Monday, October 06, 2008

Weapons Masters Rockets SPOILER

Weapons Masters is a reality show in the spirit of Mythbusters. One 'weapons historian' and one 'master craftsman' explore the history of a weapon and the craftsman is challenged to make one of his own. Light on history and strong on sensationalism. Real time blogging notes follow. There may be some inaccuracies as I tried to keep up.

This episode explores the Civil War-era (1844) Hale rocket. It was powered by hydraulic-packed BP. Its main innovation was 3 angle vanes to make the rocket spin, thereby improving its range and accuracy.

We get a very brief overview of rockets starting in China through William Congreve's rocket.

Targeting was the main issue in using a rocket as a weapon. The early answer was connecting the rocket to an arrow, which people knew how to use accurately. India took rockets to the next stage by using metal casings. Better packing and built in shrapnel. Next improvement (?) was using sword blades in place of sticks. Then William Congreve built his from iron and used them as Naval weapons.

The exit to the first set of ads show some sport rockets going up.

While the craftsman is building, the historian goes to a KY gun range to learn about Gyrogjet (sp?), spin stabilized rocket gun. The 13mm (coincidence?) projectile had four nozzle holes to impart a spin. He showed a sample and even fired one.

Craftsman's 1st try - Take an Estes engine, put it in a short body, and build a external nozzle with canted ports. Looked like a 50mm round of some sort. Fired from a bunker of sandbags and plexiglas. Launcher was a metal tube. Fired with a hobby (Estes?) controller. Result: try any kit without fins.

2nd try - Longer with a wider back end. Same results.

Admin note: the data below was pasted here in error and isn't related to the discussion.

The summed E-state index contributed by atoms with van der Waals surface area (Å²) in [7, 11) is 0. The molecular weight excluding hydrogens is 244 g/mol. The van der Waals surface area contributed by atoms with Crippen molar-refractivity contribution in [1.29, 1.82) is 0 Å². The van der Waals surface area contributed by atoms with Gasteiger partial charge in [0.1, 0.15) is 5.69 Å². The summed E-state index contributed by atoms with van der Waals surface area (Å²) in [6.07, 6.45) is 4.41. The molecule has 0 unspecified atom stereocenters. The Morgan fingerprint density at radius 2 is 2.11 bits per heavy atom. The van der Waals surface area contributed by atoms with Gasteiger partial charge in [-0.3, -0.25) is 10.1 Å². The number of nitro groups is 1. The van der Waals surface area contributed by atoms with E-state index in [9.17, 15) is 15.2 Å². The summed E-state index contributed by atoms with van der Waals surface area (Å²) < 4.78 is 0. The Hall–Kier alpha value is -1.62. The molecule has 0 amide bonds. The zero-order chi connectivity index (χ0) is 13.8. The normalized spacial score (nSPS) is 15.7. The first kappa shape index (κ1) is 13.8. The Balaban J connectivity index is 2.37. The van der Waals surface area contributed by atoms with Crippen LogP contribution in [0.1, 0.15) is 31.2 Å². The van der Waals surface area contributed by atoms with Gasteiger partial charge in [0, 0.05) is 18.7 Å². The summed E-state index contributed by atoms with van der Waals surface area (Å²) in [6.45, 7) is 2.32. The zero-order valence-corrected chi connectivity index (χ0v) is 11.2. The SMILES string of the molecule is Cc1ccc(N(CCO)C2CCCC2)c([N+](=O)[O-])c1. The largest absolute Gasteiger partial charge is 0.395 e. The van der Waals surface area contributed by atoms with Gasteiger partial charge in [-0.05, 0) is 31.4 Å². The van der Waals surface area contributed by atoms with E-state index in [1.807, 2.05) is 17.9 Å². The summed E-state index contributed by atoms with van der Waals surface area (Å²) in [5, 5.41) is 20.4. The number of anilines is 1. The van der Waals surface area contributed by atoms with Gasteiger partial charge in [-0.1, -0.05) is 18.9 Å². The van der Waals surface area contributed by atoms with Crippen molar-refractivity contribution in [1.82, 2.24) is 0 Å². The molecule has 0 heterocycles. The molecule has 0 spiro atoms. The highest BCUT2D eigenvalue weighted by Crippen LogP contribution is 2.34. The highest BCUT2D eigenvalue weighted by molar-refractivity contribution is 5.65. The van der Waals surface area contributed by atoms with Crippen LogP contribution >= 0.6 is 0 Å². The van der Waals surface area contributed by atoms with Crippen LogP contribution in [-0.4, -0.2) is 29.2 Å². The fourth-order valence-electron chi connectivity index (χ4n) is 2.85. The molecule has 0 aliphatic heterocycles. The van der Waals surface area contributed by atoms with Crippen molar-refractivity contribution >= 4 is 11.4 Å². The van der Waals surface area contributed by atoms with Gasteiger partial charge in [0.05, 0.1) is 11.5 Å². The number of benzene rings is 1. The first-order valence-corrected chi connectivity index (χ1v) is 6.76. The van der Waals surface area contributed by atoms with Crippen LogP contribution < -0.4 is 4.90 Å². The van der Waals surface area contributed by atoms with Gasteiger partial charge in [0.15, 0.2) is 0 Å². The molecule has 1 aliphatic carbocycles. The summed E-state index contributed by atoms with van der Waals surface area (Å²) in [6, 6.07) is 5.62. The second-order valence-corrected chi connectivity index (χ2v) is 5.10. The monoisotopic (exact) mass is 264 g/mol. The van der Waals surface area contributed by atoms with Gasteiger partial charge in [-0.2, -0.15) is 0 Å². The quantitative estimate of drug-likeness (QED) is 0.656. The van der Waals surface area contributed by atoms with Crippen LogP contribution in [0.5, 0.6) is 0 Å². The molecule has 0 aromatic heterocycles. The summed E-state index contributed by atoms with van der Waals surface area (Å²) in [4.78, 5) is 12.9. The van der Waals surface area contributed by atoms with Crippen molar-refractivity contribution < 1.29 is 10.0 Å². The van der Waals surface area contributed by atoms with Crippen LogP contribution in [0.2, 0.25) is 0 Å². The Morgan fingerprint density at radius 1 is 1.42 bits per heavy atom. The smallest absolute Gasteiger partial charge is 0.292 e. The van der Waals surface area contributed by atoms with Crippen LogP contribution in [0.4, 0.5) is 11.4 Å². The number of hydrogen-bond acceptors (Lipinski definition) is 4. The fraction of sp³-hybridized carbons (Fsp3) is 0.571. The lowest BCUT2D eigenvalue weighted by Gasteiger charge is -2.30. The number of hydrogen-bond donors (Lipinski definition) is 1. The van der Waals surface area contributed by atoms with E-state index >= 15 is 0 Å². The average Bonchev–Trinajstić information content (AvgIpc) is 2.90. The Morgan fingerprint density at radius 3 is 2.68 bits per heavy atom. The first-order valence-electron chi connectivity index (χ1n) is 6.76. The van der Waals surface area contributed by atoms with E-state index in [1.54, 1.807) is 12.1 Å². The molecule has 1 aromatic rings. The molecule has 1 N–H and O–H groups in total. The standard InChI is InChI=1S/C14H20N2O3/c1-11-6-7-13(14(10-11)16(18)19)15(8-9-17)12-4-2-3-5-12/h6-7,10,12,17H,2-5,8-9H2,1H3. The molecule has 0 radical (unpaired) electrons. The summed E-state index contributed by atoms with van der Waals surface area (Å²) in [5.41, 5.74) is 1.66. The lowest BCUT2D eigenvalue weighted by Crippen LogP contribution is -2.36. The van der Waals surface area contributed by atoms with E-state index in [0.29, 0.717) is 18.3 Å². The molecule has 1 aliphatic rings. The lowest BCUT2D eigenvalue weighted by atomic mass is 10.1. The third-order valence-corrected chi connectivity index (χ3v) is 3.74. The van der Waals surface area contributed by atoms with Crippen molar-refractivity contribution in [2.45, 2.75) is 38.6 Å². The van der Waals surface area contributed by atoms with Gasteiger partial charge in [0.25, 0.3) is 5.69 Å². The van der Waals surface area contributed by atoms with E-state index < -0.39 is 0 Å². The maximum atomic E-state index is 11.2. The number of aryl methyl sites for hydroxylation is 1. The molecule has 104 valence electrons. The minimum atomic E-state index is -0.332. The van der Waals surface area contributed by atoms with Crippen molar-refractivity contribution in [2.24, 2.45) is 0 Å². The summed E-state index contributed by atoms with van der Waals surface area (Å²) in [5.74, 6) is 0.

Break to commercial with more sport rockets. Back from commercial with some 'real' rocket (NASA etc.) failures.

He calls in a 'real rocket scientist'. Rocket theory 101 ensues (physics and fins). But they want a spin stabilized rocket.

Woohoo, he goes to the 'Red Glare Rocket Festival' to learn about rockets and rocket fuel. He notice all the rockets have fins. Except for the big pyramid that's shown in passing (no flight).

He hooks up with Jeff Taylor of Loki Research. He learns about reloadable motors, AP, and notes they are much safer than older BP motors.

I see Dave Weber and his Tuber. Debra Koloms flies a small camera for them. Duct taped on. Flight to 9K. Nice footage.

His expert designs a custom nozzles with three canted throats while the craftsman builds a hefty test stand. Even is instrumented. Nozzle has 3 ports at a 15 degree angle. One convergent cone with three exits. Machined from graphite. Not too shabby. No talk about throat sizes.

Back to MDRA for help from Neal McGilvray. Motor case looked like 3" with a custom grain. Blue flame and lots of spin on the motor. 184lb thrust. Stand broke on test two but they tried it several more times. No CATOs. That's a good thing.

Craftsman builds an airframe. Looked like maybe 5.5" fiberglass with a plastic cone. Meanwhile, the historian sets up a recreation of a civil war battlefield in Fairhill, MD (sp?). Dragonforge Ironworks (sp?) built him a copy of the Hale rocket.

Jeff Taylor, Neil McGilvray, and Bob Utley from MDRA show up with several nicely finished rockets. I bet they built them.

A 'shootoff' ensues.

Hale #1: Fired from 'V' shaped track and lit by fuse. It mostly goes straight and is quite close to the 'target encampment'.

MDRA #1: Fired from a tube and via e-match. Cool high speed footage. Lots of spin. It's very unstable: the enemy is safe.

Hale #2: Kinda stable, not as close as #1.

MDRA #2: Unstable again.

Hale #3: Very unstable. Two out of three ain't bad.

MDRA #3: Added nose weight. Lowered launch angle. Still unstable.

Snowing heavily through the day and it's noted that weather has defeated more armies than rockets.

Last launch resulted in the target 'encampment' exploding and burning.

My Impressions:

I liked the show and it really didn't tie sport rocketry to weapons. The safety of sport rocketry was mentioned several times. In fact, if anything, the results show that unguided hobby rockets are quite ineffective as weapons.

It was light on history but I probably got as much as I needed or wanted.

The development of the canted nozzle motor was cool and the resulting EX motor worked great. The results were as I expected: fins are a good thing. Still, I'd love to see one of the spinning motors in action. I know people have successfully built spin stabilized rockets so more work in this area might result in a stable HPR model.

It's late and this post needs more editing, but I'm beat. I'm not sure this type of recap does anything for anybody and it was more work than it was probably worth. Opinions welcome. G'nite!